content warning: slight mention of self-medication with alcohol (not reviewing alcohol for this one though!)
I know, I was supposed to have one of these up ages, but got slammed with work. I started a new job, came off my second antidepressant (because I’d gained too much weight, and guess what, now I’m just not sleeping as well) and had a few freelance deadlines that had quick turnaround.
I know, I know, living the overworked, underpaid creative dream but I feel like because my mental health isn’t an acute worry, I can’t really refuse the ace work that’s coming my way. It does tend to mean on days off, sometimes I just sleep the whole bloomin’ day or try to do as little as possible. I also finally got confirmed as having premenstrual dysphoric disorder, and the months where it doesn’t pwn my mood, there’s just so much blood. Been joking that I’m a DIY pagan ritual (probably inspired by a particular scene in s3 of Outlander – Jamie Fraser isn’t the only red babe…?)
Anyway, maybe some more cheerful stuff! Finally got to go through a stack of zines I bought when visiting Brisbane and found that I’ve got two copies of the zine I’m reviewing today. Nice one, doofus!
zine: The Tundish Review #5 (Apr 2018) by various authors; edited by Katelyn Goyen & Nick van Buuren
drink: Macro Wholefoods matcha (with milk and maple syrup) to make a matcha latte!
I’m going to lay off the booze for a couple of weeks because drinking when you’re run-down or have epic insomnia is not a good idea (yes, I’ve been less responsible before, and not proud of it). It’s weird but am also slightly proud of myself for wanting to develop healthier habits since I got a regularish job?
Matcha lattes are so first-world wanker I can’t even but I love them: I love how bitter matcha, and how rich it is with milk and soft, caramelly sugar. I suck at making them, but am practising while I have access to my dad’s fan-ceh milk frother whatsit. They’re also a bit of an energy kick in the same way tea is? I’m actually one of those weirdoes who isn’t kept up by black tea, but forget drinking coffee regularly on my current dosage of my day antidepressant unless I’ve had three full meals a day, if you know what I mean…
The Tundish Review is a zine from Brisbane, where the Queensland Poetry Festival was. Part of the festival had a mini-zine fair at Bloodhound Bar (omg I drank so much good beer there – Trois Mousquetaires ho-lee fark! and even got to share a bottle of one of Moon Dog’s Black Lung iterations with Healthy Party Girl!), and you gotta support the artists and buy all the zines when you can!
Um, so the zine. Gorgeous line illustrations and starts with a poem by Robbie Coburn about fucking Rimbaud. Ouais, ouais, ça je sais, Rimbaud est magnifique et tout les poetès veulent manger son cul défunte, I get it: Rimbaud’s a big deal to European poetry and he kind of had a rock star life before rock stars existed, but NNGH. I dunno, let’s make a bigger deal over Louise Labé or something?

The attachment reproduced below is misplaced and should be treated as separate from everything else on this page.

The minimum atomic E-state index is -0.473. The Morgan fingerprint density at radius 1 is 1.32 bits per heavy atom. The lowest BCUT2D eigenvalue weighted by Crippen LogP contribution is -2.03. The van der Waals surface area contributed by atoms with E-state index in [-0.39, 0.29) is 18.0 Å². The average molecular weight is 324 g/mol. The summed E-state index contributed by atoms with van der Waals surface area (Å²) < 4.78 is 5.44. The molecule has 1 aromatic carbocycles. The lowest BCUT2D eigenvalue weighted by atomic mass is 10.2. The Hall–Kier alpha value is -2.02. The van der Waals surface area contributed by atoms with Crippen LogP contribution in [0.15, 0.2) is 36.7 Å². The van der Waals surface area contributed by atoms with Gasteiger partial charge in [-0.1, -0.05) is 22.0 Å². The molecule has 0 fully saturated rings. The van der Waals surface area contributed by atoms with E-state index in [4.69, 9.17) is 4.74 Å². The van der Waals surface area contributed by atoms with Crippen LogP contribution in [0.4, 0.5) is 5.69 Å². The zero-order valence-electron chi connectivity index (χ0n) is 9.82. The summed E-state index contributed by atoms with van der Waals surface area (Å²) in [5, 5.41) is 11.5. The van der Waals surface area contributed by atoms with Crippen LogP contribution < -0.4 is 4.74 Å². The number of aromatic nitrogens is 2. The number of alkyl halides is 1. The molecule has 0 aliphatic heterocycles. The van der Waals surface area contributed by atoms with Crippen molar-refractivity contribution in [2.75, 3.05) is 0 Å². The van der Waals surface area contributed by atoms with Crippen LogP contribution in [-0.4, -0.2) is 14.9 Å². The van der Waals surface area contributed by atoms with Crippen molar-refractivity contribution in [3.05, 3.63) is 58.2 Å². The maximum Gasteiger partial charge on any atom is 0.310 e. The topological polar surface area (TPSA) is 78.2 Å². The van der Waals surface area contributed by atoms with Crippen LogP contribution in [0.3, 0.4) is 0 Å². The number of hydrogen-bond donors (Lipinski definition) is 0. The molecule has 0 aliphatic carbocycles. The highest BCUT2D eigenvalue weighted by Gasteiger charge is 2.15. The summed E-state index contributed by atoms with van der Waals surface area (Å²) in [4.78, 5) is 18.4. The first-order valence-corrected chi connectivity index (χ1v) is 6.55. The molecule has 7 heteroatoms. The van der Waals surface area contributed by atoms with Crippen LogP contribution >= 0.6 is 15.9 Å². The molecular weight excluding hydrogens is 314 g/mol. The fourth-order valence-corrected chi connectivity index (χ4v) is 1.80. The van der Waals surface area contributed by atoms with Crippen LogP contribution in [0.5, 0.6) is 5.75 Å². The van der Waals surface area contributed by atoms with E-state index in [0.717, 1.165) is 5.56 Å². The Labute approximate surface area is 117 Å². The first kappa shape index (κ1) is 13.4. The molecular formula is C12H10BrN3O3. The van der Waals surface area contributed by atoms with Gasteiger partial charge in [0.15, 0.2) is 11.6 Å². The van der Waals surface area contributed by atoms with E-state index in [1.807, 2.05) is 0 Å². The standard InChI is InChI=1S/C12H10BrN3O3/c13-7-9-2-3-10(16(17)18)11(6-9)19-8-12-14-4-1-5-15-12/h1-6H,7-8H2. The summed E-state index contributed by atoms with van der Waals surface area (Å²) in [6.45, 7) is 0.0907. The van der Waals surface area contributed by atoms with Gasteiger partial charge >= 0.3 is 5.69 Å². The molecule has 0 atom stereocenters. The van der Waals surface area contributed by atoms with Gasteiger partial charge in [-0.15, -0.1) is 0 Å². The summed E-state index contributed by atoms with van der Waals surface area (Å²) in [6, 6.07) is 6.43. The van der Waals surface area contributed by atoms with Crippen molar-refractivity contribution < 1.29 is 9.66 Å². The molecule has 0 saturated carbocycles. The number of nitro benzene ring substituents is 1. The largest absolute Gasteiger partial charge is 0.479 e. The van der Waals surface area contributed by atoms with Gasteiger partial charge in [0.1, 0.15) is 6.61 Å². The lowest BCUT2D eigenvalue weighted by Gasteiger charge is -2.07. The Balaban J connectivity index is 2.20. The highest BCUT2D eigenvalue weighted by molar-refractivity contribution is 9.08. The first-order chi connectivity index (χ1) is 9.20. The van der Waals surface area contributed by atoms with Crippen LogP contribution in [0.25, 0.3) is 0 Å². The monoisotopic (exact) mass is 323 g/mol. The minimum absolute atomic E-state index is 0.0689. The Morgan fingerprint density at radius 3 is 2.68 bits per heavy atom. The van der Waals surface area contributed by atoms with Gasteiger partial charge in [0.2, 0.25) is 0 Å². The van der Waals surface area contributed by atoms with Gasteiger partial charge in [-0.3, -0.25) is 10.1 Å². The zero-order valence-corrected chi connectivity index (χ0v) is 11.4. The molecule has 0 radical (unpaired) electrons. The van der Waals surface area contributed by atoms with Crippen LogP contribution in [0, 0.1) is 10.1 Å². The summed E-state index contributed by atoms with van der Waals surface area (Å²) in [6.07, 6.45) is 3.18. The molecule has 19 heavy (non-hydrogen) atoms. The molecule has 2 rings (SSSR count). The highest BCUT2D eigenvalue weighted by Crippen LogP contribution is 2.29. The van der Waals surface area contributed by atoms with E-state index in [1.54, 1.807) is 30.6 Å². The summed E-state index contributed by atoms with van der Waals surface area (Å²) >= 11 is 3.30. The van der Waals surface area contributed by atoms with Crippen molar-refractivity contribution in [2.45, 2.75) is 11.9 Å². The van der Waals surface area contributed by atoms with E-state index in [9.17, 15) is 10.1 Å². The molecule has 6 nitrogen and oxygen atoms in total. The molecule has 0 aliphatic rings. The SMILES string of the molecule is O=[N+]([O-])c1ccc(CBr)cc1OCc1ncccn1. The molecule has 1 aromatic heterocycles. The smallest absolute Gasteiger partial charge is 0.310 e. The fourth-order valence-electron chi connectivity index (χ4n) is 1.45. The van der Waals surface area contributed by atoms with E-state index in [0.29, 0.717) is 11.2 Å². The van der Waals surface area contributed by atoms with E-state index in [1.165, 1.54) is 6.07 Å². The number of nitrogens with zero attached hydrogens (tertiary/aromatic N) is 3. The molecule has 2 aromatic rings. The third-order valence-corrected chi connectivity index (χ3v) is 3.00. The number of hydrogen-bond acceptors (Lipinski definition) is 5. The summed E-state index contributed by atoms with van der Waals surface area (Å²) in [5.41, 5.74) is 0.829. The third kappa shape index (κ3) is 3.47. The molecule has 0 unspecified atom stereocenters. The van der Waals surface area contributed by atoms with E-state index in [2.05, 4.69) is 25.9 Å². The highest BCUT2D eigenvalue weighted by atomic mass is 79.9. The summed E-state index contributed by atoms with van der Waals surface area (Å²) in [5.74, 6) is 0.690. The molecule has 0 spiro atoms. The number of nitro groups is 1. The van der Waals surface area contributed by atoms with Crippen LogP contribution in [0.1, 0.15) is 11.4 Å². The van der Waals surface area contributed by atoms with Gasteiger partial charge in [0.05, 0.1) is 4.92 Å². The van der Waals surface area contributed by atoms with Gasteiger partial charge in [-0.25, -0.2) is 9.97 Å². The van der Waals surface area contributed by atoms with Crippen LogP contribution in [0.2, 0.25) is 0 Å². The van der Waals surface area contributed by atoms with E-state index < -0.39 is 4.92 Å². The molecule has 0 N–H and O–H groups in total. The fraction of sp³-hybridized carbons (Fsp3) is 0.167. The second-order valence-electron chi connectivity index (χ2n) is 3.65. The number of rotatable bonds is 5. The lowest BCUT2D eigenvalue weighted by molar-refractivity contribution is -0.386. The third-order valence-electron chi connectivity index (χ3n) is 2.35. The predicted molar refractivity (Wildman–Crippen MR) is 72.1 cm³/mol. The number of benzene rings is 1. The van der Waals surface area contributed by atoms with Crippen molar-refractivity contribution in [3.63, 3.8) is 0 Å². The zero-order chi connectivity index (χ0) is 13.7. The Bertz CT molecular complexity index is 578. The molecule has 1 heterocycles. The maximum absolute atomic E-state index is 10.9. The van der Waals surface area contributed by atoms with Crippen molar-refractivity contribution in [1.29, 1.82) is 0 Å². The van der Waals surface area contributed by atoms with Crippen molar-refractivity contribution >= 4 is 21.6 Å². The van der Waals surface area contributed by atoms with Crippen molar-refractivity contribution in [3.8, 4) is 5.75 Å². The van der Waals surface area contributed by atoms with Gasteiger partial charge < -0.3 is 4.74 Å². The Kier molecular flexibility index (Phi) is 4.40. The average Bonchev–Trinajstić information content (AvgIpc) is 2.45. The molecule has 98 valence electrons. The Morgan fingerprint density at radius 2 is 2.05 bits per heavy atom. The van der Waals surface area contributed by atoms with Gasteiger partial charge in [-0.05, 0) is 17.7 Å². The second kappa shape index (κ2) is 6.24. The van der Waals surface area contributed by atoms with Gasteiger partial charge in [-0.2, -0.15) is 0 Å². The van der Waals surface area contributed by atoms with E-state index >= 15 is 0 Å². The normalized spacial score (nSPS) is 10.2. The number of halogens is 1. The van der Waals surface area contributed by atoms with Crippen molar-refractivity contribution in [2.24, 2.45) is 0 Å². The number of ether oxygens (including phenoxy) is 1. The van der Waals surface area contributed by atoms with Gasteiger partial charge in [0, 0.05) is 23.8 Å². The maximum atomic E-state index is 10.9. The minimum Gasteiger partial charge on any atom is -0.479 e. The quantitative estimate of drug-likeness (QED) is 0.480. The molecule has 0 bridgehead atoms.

I’m sorry, that turned into a rant. I shouldn’t be knocking a more accomplished poet than myself based on what their inspirations are – I can be pretty insufferable when harping on about Sir Thomas Wyatt (making heartbreak cool, yo, in early modern English, gush! You lust after that swan Anne Boleyn!). And look, it’s a lovely poem but maybe I just expect to be shaken and turned on by contemporary poets in all possible ways. It’s a beautiful poem for a reflective, quieter headspace.
But then I will still go all mushy over a villanelle? Isn’t that just as wanky-exclusionary as being in love with Rimbaud? ‘Villanelle for the sleeping Orlando’ by Frankie Brown is poignant, has striking imagery and I totally want more after the poem is finished! It’s also not a strict villanelle, so it doesn’t read as forced or contrived.
It turns out I’m not the only person with a rant up my sleeve! ‘Existentialist Letters’, addressed to Sartre may just have restored some faith in humanity, it’s just the kind of continental philosophy/anti-Anglo-Aus snark you need and picks apart some of the privileges first-world wypipo have…and abuse.The croissant rant is inspired! Maddeningly, it doesn’t say who it’s by, pout!
Raelee Lancaster’s ‘An open letter to my father’ is heartbreaking in all the right ways and a shift in emotional tone from debates above to the deeply personal. These are the sorts of contemporary poems that shake a reader to their core…I don’t think even think my work now is as brave, vulnerable and reflective as Raelee’s? Will it ever be? This is why I shouldn’t be knocking younger poets like above…? *blush* I heard Raelee read her work on a local indie radio station and remember being hungry for more of her work (which you can find in Overland).